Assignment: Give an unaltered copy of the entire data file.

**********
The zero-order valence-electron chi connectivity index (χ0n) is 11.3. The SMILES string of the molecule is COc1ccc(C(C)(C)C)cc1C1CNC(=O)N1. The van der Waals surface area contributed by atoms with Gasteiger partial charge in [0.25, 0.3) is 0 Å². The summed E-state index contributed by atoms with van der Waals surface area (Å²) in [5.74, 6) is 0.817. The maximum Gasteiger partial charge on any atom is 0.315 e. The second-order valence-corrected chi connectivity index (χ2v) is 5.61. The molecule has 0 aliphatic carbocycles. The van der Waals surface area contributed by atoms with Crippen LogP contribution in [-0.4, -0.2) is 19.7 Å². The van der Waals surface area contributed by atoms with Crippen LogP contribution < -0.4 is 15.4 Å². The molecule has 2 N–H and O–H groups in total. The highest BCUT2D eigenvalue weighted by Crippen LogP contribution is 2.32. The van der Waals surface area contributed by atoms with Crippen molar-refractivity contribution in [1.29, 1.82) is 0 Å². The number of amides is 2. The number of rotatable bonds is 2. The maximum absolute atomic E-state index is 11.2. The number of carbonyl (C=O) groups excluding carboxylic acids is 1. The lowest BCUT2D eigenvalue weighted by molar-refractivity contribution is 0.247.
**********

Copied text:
The zero-order valence-electron chi connectivity index (χ0n) is 11.3. The SMILES string of the molecule is COc1ccc(C(C)(C)C)cc1C1CNC(=O)N1. The van der Waals surface area contributed by atoms with Gasteiger partial charge in [0.25, 0.3) is 0 Å². The summed E-state index contributed by atoms with van der Waals surface area (Å²) in [5.74, 6) is 0.817. The maximum Gasteiger partial charge on any atom is 0.315 e. The second-order valence-corrected chi connectivity index (χ2v) is 5.61. The molecule has 0 aliphatic carbocycles. The van der Waals surface area contributed by atoms with Crippen LogP contribution in [-0.4, -0.2) is 19.7 Å². The van der Waals surface area contributed by atoms with Crippen LogP contribution < -0.4 is 15.4 Å². The molecule has 2 N–H and O–H groups in total. The highest BCUT2D eigenvalue weighted by Crippen LogP contribution is 2.32. The van der Waals surface area contributed by atoms with Crippen molar-refractivity contribution in [1.29, 1.82) is 0 Å². The number of amides is 2. The number of rotatable bonds is 2. The maximum absolute atomic E-state index is 11.2. The number of carbonyl (C=O) groups excluding carboxylic acids is 1. The lowest BCUT2D eigenvalue weighted by molar-refractivity contribution is 0.247.